In many of William Shakespeare’s plays, the main character is driven to make decisions based ironic situations they are faced with. Oftentimes, these decisions ultimately lead to their downfall. In William Shakespeares, Hamlet, the author uses both situational and dramatic irony to facilitate the downfall of his characters. In this tragedy,Shakespeare exemplifies this irony through Hamlet’s sexual tension for his mother, the irony surrounding the role of Laertes in relation to Hamlet as well as the situational irony surrounding the role of Claudius. As the play progresses, it is obvious through Hamlet’s jealousy for Gertrudes love of Claudius creates situational irony which drives the plot.
Certainly, the most critical theme in the play by far is that of revenge; it fuels the plot and story of Hamlet, reveals the hamartia of the protagonist, and is used successfully to develop some of the main characters. Anne Barton says, "As a structural and thematic center for tragedy, revenge has much to recommend it," (Barton 11) and that, "For most Elizabethan dramatists, the attraction of revenge plots lay precisely in their tragic potentiality," (Barton 14). Shakespeare would undoubtedly agree. There are three rings of revenge at the center of the story of Hamlet. The first is that of Fortinbras Jr. who seeks vengeance against Hamlet Sr. for killing Fortinbras Sr.
King Lear and Hamlet, by William Shakespeare, are two plays that reveal similar thematic elements, yet possess fundamentally different plot structures. Driven by the suffering and rage of two complementary characters, both plays suggest injustice through ‘good’, but ultimately flawed characters. This shared overarching theme is, however, conveyed differently within each of the works, as one employs two mainly disparate plot threads, while the other relies more heavily on the interaction between the two central plots. Yet the ultimate purpose of this dualism remains the same within both King Lear and Hamlet, in that Shakespeare’s use of the double plot illuminates the tragic elements within both plays, emphasizing core injustices through the interwinding parallelisms of two distinct groups. In King Lear, this parallel structure reflects the tragic nature of the plot primarily in the symmetries between Lear and Gloucester.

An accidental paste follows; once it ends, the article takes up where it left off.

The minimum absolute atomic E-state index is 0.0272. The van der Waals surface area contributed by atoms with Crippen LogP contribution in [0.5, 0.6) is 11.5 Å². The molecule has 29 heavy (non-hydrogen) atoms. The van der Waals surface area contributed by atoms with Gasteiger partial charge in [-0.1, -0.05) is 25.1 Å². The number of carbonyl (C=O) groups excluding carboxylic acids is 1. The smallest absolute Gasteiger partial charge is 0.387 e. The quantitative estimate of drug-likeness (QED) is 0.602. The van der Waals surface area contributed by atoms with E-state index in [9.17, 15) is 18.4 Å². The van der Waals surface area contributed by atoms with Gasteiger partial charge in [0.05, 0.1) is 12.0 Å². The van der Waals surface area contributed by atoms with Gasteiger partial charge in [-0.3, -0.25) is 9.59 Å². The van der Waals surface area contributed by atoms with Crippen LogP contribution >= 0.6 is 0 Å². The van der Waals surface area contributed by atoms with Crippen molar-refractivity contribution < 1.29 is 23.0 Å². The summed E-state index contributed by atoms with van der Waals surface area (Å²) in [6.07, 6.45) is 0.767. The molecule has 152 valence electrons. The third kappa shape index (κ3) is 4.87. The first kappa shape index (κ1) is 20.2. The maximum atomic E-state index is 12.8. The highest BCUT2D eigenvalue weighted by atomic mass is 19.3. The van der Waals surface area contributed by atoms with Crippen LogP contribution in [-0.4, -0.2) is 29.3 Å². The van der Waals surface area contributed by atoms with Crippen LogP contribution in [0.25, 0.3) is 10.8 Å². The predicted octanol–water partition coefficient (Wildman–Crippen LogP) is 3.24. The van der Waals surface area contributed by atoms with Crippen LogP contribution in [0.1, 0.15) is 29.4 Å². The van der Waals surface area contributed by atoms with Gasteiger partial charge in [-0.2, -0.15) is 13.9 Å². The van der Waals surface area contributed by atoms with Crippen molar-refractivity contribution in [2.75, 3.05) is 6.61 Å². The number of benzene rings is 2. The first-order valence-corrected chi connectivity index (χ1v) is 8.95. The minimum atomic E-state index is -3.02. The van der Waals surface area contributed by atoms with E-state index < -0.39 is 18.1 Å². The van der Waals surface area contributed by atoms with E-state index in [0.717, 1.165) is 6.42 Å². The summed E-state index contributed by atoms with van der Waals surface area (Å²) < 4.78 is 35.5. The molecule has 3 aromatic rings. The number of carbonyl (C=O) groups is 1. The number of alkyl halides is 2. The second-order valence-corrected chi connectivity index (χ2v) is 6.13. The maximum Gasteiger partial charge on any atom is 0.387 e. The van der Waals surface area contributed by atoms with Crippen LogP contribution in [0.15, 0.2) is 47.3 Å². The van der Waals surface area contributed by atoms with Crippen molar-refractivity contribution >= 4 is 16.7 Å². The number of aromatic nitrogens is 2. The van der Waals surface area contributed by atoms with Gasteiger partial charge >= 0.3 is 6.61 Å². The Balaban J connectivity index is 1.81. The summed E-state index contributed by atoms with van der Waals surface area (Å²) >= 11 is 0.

The tragedies “Hamlet”, by William Shakespeare, and “Rosencrantz and Guildenstern are Dead”, by Tom Stoppard, are complementary plays. Each address parallel subjects, themes, and apprehensions, turning around completely diverse backgrounds, standards and cultures. Each text experiments the audience’s indulgence of the other, and both reveal the context in which they were produced. This paper compares the plays “Hamlet” and “Rosencrantz and Guildenstern are Dead”, details how the plays are related, and set outlines the standards presented in each play with comments and notes. “Rosencrantz And Guildenstern Are Dead” encounters the readers’ indulgence of Shakespeare’s “Hamlet” and reveals the background in which Stoppard composed his play.
Columbia University Press. 1993. Evans, Gareth Lloyd. The Upstart Crow-An Intro. to Shakespeare's Plays.
Shakespeare's Hamlet presents the generic elements found in Renaissance revenge tragedies ("Revenge Tragedy"). However, although Hamlet is a revenge tragedy by definition, Shakespeare complicates the basic revenge plot by creating three revenge plots out of one. By adding significant innovations, Shakespeare creates "three concentric rings of revenge" (Frye 90), depicting an indecisive protagonist who is an intellectual rather than a physical hero, an ambiguous ghost, and several problematic aspects of the play, such as the reason for Hamlet's delay, the confusion of time, and the truth behind Hamlet's apparent madness. In a typical revenge tragedy, a hero is called upon by the ghost of a family member to avenge his death ("Revenge Tragedy"). Hamlet is the main protagonist and hero called upon by the spirit of his father to "revenge his foul and most unnatural murder" (1.5.31).
When analyzing Shakespeare's Hamlet through the deconstructionist lens various elements of the play come into sharper focus. Hamlet's beliefs about himself and his crisis over indecision are expounded upon by the binary oppositions created in his soliloquies. Hamlet’s first soliloquy comes in act one scene two, as Hamlet reflects on the current state of events. The chief focus of this soliloquy is essentially the rottenness of the king, queen and the world in general. In this passage the reader is introduced to Hamlet pseudo-obsession with death and suicide, which later will become a chief point of indecision.